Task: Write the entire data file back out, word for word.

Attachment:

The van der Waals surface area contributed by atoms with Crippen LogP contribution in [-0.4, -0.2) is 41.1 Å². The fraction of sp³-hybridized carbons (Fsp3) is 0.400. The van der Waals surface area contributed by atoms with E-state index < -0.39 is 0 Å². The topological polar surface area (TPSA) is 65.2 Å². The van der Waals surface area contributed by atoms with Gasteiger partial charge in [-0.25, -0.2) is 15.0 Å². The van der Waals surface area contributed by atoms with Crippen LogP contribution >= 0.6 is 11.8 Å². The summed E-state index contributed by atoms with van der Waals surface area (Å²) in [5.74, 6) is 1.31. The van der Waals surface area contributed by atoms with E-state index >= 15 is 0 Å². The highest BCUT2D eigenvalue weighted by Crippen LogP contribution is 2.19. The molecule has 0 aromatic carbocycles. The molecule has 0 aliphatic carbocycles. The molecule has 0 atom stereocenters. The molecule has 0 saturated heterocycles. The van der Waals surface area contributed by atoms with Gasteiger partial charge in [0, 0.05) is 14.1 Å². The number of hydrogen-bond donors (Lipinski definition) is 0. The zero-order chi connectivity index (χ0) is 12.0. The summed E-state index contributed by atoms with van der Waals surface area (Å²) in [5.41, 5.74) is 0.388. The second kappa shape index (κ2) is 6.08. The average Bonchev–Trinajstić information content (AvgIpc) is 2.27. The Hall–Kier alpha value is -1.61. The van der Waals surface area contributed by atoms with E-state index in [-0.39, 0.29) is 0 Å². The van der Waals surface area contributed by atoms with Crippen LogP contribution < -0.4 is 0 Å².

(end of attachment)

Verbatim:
The van der Waals surface area contributed by atoms with Crippen LogP contribution in [-0.4, -0.2) is 41.1 Å². The fraction of sp³-hybridized carbons (Fsp3) is 0.400. The van der Waals surface area contributed by atoms with E-state index < -0.39 is 0 Å². The topological polar surface area (TPSA) is 65.2 Å². The van der Waals surface area contributed by atoms with Gasteiger partial charge in [-0.25, -0.2) is 15.0 Å². The van der Waals surface area contributed by atoms with Crippen LogP contribution >= 0.6 is 11.8 Å². The summed E-state index contributed by atoms with van der Waals surface area (Å²) in [5.74, 6) is 1.31. The van der Waals surface area contributed by atoms with E-state index >= 15 is 0 Å². The highest BCUT2D eigenvalue weighted by Crippen LogP contribution is 2.19. The molecule has 0 aromatic carbocycles. The molecule has 0 aliphatic carbocycles. The molecule has 0 atom stereocenters. The molecule has 0 saturated heterocycles. The van der Waals surface area contributed by atoms with Gasteiger partial charge in [0, 0.05) is 14.1 Å². The number of hydrogen-bond donors (Lipinski definition) is 0. The zero-order chi connectivity index (χ0) is 12.0. The summed E-state index contributed by atoms with van der Waals surface area (Å²) in [5.41, 5.74) is 0.388. The second kappa shape index (κ2) is 6.08. The average Bonchev–Trinajstić information content (AvgIpc) is 2.27. The Hall–Kier alpha value is -1.61. The van der Waals surface area contributed by atoms with E-state index in [-0.39, 0.29) is 0 Å². The van der Waals surface area contributed by atoms with Crippen LogP contribution < -0.4 is 0 Å².